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iPlayer finally makes friendly with Mac and Linux

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The BBC has finally released a desktop version of iPlayer that works with both Mac and Linux computers.

Auntie said yesterday that fanboys, who could previously only stream BBC programmes, can now download iPlayer Desktop as well.

iPlayer Desktop, the Corporation’s seven day TV catch-up service, was developed in conjunction with Adobe and was written in the company’s AIR technology, said the Beeb.

The downloadable media player, which is based on Verisign's Kontiki peer-to-peer distribution platform, was made available yesterday and is currently in beta. The BBC plans to release a final version in February next year.

The launch coincided with Adobe’s release of the Linux edition of AIR 1.5 rich internet app, which was already available for Windows and the Mac. So UK residents who want to try out the iPlayer Desktop will first need to install AIR 1.5 and then get the trial version by signing up to be an iPlayer Labs tester.

The iPlayer landed in July 2007, but its launch was marred with controversy as it was only initially available for Windows XP users.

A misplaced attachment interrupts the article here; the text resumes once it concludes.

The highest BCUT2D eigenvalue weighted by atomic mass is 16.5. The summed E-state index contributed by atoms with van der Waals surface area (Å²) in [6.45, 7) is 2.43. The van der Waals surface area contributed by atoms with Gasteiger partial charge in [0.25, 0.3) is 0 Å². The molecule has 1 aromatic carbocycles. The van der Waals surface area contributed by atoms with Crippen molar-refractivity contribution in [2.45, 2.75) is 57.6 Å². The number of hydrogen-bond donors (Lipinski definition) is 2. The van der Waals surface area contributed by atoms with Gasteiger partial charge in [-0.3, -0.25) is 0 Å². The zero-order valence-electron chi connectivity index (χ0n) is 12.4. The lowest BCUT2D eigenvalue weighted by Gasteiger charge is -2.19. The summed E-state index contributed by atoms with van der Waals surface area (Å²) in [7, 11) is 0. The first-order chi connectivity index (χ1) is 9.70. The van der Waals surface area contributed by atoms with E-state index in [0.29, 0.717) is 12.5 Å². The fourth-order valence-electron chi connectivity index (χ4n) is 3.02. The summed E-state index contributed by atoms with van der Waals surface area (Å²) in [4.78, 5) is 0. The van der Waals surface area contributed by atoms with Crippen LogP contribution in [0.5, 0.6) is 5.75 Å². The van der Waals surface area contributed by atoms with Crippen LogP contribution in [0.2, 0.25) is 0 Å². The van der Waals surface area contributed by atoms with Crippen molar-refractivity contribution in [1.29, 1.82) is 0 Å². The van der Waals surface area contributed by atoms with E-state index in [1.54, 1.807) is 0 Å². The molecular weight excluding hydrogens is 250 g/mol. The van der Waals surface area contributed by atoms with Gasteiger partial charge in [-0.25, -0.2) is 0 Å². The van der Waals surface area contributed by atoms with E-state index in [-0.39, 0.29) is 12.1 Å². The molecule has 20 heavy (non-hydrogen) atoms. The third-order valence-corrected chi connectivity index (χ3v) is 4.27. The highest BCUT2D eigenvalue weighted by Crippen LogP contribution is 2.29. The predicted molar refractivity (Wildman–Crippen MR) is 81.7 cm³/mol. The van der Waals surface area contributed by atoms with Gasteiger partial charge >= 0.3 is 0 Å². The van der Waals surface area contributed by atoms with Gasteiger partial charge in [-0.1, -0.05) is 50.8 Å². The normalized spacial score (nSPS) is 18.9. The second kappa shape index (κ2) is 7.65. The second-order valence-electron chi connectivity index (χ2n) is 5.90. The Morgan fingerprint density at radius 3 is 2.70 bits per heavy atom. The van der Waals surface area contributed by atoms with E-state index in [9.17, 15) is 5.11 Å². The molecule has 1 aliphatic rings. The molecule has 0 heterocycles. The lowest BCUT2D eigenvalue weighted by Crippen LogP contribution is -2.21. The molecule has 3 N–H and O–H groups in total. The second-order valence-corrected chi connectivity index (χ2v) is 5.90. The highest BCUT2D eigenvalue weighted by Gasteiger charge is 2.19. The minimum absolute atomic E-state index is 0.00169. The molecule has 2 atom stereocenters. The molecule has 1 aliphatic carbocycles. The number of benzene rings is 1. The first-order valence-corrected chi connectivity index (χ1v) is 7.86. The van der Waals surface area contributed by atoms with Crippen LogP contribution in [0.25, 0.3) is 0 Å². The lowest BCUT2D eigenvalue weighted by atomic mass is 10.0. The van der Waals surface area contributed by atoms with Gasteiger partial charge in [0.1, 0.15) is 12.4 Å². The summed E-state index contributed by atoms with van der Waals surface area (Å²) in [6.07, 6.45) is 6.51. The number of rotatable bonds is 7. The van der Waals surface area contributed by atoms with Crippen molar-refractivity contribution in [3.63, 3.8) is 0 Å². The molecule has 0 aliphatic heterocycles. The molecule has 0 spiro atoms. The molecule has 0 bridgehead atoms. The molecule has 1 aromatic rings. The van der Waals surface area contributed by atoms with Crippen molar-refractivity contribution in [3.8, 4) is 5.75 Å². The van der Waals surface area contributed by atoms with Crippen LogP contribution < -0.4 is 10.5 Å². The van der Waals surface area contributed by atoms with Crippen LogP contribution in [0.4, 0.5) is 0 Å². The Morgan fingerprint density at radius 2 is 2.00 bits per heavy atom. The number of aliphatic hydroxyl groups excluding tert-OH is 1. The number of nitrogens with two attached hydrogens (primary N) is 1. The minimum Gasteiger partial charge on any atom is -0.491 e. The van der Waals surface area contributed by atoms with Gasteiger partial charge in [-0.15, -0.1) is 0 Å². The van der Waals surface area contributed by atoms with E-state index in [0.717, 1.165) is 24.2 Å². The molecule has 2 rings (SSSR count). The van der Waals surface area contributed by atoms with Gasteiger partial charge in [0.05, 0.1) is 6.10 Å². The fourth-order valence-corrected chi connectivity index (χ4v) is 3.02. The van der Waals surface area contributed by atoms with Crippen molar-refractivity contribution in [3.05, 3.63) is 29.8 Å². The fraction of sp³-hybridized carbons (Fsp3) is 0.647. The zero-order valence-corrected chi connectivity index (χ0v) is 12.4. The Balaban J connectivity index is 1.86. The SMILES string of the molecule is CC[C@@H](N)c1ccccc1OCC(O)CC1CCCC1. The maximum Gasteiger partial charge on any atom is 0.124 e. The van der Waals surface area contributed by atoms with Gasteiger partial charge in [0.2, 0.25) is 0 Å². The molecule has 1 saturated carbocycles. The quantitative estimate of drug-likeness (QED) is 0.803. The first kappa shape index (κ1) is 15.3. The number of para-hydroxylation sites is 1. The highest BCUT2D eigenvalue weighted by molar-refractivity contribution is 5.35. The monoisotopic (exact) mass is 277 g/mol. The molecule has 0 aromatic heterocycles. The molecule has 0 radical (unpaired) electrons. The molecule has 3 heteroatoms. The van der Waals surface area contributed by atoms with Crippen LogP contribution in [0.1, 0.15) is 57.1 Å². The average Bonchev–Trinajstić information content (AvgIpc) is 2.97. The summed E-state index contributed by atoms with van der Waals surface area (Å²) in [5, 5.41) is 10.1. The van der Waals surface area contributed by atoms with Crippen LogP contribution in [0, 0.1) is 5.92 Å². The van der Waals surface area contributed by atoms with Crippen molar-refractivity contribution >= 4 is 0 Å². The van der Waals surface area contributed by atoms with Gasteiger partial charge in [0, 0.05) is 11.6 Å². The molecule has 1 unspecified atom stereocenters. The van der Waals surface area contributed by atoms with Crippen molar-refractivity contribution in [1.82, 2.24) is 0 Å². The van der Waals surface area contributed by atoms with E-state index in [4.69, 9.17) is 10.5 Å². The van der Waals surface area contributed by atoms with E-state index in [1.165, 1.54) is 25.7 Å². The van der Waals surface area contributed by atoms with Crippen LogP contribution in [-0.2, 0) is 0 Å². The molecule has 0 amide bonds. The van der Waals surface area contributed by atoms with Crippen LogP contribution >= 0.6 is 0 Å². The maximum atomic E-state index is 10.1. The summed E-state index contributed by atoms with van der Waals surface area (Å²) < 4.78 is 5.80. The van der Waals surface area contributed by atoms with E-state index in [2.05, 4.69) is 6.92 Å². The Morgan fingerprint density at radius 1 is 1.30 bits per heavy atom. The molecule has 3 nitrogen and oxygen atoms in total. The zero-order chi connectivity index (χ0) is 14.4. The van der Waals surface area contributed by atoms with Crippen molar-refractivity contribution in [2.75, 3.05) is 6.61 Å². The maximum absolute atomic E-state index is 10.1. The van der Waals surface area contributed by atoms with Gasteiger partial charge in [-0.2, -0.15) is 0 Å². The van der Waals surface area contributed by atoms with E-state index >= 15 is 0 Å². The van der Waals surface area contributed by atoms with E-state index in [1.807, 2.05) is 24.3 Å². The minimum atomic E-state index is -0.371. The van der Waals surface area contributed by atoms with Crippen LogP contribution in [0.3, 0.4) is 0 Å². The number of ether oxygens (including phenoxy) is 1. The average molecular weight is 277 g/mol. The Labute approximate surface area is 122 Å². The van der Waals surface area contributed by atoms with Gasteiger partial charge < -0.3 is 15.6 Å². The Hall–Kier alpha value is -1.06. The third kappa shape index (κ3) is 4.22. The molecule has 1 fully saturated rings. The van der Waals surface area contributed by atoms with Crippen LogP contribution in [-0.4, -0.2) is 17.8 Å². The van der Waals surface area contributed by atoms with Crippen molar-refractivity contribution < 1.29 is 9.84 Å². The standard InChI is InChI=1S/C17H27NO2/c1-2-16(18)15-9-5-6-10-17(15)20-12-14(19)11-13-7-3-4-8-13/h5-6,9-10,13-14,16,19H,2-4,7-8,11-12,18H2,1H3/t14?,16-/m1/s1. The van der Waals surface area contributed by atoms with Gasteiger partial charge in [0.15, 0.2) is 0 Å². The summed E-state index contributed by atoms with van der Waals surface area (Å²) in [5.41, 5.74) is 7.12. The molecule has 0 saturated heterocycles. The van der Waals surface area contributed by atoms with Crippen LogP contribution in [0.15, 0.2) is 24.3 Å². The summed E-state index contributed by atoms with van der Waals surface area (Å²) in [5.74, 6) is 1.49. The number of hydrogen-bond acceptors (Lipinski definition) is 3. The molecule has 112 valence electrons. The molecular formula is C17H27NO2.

Licence-paying viewers, the open source crowd and even the BBC Trust kicked up a major stink about the Beeb's lack of foresight over its decision to make the service only available to XP fans, thereby freezing out Mac lovers across the land.

This time last year the BBC finally responded to demands for the service to be made available to everyone in the UK by offering a Flash-based version of iPlayer.

But it’s taken the Corporation 18 months to release a desktop version of iPlayer, which many will doubtless view as a bit of a poor show.

The Windows-only version of the iPlayer hasn’t been without its problems either. Many have complained that the download client’s Kontiki P2P component swallowed 100 per cent of a CPU’s processes when running the DRM-locked, downloadable media player.

So it’ll be interesting if similar gripes will be heard from all you fanboys and gals out there. Get to it people. ®

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